One such practice is commonly referred to as "The Parking Lot Syndrome," in which subjects sit in their cars prior to site visits and complete two weeks worth of diaries, trying to recall how they felt days ago. When subjects fail to record data close to the time of the event they are describing—whether it's noting how they slept, recording what they ate, or writing down where it hurt and how they reacted to medication—they often discover that such details are as forgettable as last Tuesday's lunch. Faced with an empty paper diary and a deadline, subjects struggle to remember what they did a few days ago. In some cases, they leave the diary blank or only record what they remember. In the worst case, they make up entries.
Electronic patient diaries help make self-reported patient data much more reliable for companies seeking FDA approval of new therapies or medical devices that include patient-reported outcomes.Advantage Over Paper Both FDA and the European Agency for the Evaluation of Medicial Products (EMEA) require sponsors collecting patient self-reported data to employ measures to make sure data are timely, accurate, and attributable. This has been especially difficult to do using paper methods. Even so, a review of NDAs by Laurie Burke, director of study endpoints and label development at the Center for Drug Evaluation and Research (CDER), indicated that 30 percent of all clinical trials relied on patient-reported data for primary or secondary endpoints from 1997 to 2002. Market research of biopharmaceutical pipelines indicates that number will grow over the next five years. CenterWatch, a Web site that lists ongoing studies, puts the current figure even higher: three of four trials include some type of patient reporting component. Clearly, it's critical to maximize the quality and integrity of such data.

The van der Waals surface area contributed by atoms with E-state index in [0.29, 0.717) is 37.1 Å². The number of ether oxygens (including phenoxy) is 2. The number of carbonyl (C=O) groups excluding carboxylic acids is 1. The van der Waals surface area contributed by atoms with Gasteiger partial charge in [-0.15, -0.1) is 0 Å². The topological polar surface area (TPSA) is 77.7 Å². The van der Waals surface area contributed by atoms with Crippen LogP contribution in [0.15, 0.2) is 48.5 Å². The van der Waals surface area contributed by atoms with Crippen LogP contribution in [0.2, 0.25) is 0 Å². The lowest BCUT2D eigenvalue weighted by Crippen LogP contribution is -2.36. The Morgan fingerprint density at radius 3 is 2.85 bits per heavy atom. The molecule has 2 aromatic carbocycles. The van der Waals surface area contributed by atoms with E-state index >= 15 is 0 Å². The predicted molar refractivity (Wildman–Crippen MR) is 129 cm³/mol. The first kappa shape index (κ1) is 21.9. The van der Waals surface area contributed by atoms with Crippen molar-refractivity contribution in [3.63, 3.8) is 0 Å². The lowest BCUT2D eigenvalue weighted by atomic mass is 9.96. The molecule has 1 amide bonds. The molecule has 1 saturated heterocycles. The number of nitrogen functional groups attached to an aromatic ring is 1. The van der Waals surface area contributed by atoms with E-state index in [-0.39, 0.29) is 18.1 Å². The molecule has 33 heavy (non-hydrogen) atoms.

Not only do electronic patient-reported outcome (ePRO) solutions enable trial sponsors to enforce recording deadlines and encourage prompt compliance, but they also help keep subjects honest. When patients are issued electronic diaries—typically a personal digital assistant (PDA) with specialized software designed exclusively for the trial—the sponsor dictates the time frame during which patients can record data. For example, if the sponsor decides that the morning diary will be available only between the hours of 6 and 9 a.m. to record sleep data, subjects have only that three-hour window to record their entry. If they forget, there is no entry for that morning.
Of course, the PDA can be programmed to help patients remember to record their data. It might buzz to inform subjects that a recording period has begun, or beep to remind them that they have 30 minutes left to make an entry. The sponsor can choose these functions and program them into the study design. At one time of day, only the window for recording sleep data will open. Hours later, that window is closed, but patients can record medication reactions, diet, or physical activity. At the end of the day, data collected on the PDA is transmitted by the subject, through wireless or analog telecommunications, to a central server hosted by the ePRO solution provider. Clinical sites, monitors and sponsors can then review the patient-reported data in real time online. This enables faster decisions and proactive trial management based on up-to-date knowledge of patient diary compliance, key patient data reports, and enrollment. Sites, monitors and sponsors have to wait days or even weeks for double-data entry, reconciliation, and source verification processes associated with paper diaries before they can access the data. If a few days go by without an entry, the site coordinator can call the subject to make sure he or she is using the eDiary properly. With paper diaries, a trial can be nearly over before compliance problems surface.